I hate bike thieves.
I hate even more when they victimize my friends. Or friends of my friends.
Or anyone, for that matter.
That’s what happened sometime Monday night or Tuesday when a friend of a friend had his bike stolen from inside a locked car a gated parking area at his Silver Lake apartment.
To make matters worse, he’d only had it for three weeks after taking up riding again for the first time in over a decade, using it to commute to work and explore the area around Echo Park, Silver Lake and DTLA.
So be on the lookout for a new Bianchi Brava, white 55 cm frame with red lettering, standard flat pedals and Shimano 2300 components.
A police report is on file, so call the police if you see it. Or contact me, and I’ll get word to the owner.
And one word of advice.
Take your sell phone right now, and snap a photo of your bike’s serial number. Then email it to yourself, while keeping the original on your phone.
That way you’ll have the serial number safely recorded in two separate places, with no risk of transcribing errors.
Evidently, she didn’t quite grasp the concept of a designated driver.
An Orange County woman had her appeal denied five years after she was convicted for killing a cyclist near Knott’s Berry Farm while driving at twice the legal limit — despite agreeing to be the designated driver for a group of friends.
She was sentenced to 20 years to life in state prison for the death; most likely because she was already on probation for previous DUI convictions in 2002 and 2004.
Her appeal was based on the judge’s action in denying evidence that the victim was allegedly high on meth and booze, and riding six feet into the roadway — aka taking the lane — with no reflectors and while wearing headphones.
Nothing like blaming a victim who can’t defend herself.
Fortunately — or unfortunately for her — her appeal was filed a year too late. So the woman she killed won’t have to depend on others to defend her character, or her actions.
Thanks to Lois for the tip.
A memorial celebration will be held Wednesday evening for fallen Fountain Valley bike rider Sean Severson, on what would have been his 16th birthday.
I love that attitude. Mourn the loss, but celebrate the person you knew and loved, even if they’re gone far too soon.
A writer for City Watch says LA’s proposed street repair program is not ready for primetime.
Can’t see the forest for the trees. Pasadena police respond to pedestrian fatalities by cracking down on the potential victims rather than the people in the big, dangerous vehicles who might kill them.
Biking under the influence does matter. Personally, I’d prefer that no one gets out on the road after drinking or using drugs. But I’d much rather have a drunk on a bike than behind the wheel.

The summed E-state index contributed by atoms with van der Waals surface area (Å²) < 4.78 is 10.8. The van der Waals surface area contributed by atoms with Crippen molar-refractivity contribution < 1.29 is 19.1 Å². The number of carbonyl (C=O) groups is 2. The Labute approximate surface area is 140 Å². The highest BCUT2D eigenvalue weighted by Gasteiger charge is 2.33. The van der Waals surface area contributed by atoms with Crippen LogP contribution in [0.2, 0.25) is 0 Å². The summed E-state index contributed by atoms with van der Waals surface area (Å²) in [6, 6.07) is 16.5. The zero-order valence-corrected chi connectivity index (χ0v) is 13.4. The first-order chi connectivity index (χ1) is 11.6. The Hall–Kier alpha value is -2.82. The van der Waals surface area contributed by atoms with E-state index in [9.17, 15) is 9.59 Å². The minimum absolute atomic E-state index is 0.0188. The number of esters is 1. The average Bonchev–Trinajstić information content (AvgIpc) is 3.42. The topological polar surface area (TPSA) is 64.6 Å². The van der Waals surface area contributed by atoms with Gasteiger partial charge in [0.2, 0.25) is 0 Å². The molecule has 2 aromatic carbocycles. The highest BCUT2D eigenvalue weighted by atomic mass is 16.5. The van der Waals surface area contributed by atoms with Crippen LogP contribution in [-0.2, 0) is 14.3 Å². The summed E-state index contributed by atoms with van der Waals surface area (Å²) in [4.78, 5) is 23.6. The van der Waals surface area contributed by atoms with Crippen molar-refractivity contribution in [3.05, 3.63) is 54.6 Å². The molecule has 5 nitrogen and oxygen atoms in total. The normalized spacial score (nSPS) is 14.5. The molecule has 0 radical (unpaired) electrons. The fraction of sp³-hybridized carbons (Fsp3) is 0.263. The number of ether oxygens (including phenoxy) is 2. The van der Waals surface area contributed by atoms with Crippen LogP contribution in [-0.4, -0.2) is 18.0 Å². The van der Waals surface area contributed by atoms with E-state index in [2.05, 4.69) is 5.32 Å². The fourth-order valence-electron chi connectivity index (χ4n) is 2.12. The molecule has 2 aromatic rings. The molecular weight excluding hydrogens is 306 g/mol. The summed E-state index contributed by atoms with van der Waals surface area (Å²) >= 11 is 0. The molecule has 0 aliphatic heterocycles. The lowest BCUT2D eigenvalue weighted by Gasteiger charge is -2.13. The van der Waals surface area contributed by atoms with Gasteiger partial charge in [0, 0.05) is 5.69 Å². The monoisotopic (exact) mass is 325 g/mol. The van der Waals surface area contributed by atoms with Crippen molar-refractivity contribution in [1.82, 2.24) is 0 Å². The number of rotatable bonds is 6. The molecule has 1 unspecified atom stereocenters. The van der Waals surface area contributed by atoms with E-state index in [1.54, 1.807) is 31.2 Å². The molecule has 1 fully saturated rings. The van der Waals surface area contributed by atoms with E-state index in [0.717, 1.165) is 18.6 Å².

The San Diego Reader warns locals away from the city’s second CicloSDias, their take on a ciclovia. I remember an equally off-target screed from the LA Weekly predicting disaster before LA’s first CicLAvia.
Oddly, the civil suit has already been settled — for undisclosed terms, of course — in the case of the Tesla driver who blamed that new car smell for killing a Santa Cruz cyclist.
Once again, a reminder that you’ll need a good bike for the coming collapse of civilization, this time from the SF Weekly.
Speaking of which, Oakland is the latest city to move forward with an LA-style bicyclist anti-harassment ordinance. If you want to lower your IQ 30 points, just read the comments.
The Bike League urges you to contact the USDOT and tell them that one dead cyclist is one too many.
US cities are using bike repair programs to teach youth job skills and increase ridership.
A Phoenix man is arrested for kidnapping after officers spot him riding a bike with a pajama-clad 4-year old girl in his lap at three in the morning.
Houston police conduct stings to target drivers who endanger cyclists. The LAPD has discussed similar tactics, but to the best of my knowledge, hasn’t tried it yet. Thanks to Nicole Gustas for the heads-up.
Ohio bails on a three-foot passing law.
A Syracuse cyclist is suing the local police department for a collision in which he was hit by a squad car after running a stop sign. And the cop that hit him ran one, too.
An Allentown PA driver gets nine to 23 months for hitting a cyclist and fleeing the scene; police found his car abandoned half-a-mile away, with the bike still trapped underneath.
A British advocacy group says two million new Brit riders are about to take to the roads. Not all at once, I hope.
An Aussie man is the second in two weeks to be injured after slipping on the paint stencil marking a bike lane.
More bike lanes come to Manila in the Philippines.
I’m just old enough to remember the classic 7-Eleven Cycling Team take on European racing — the first US riders to tackle the classics. Cycling News remembers Davis Phinney’s disastrous Milan-San Remo, yet very American cyclist since has followed in those pioneering tire tracks.
And did I mention that I hate bike thieves?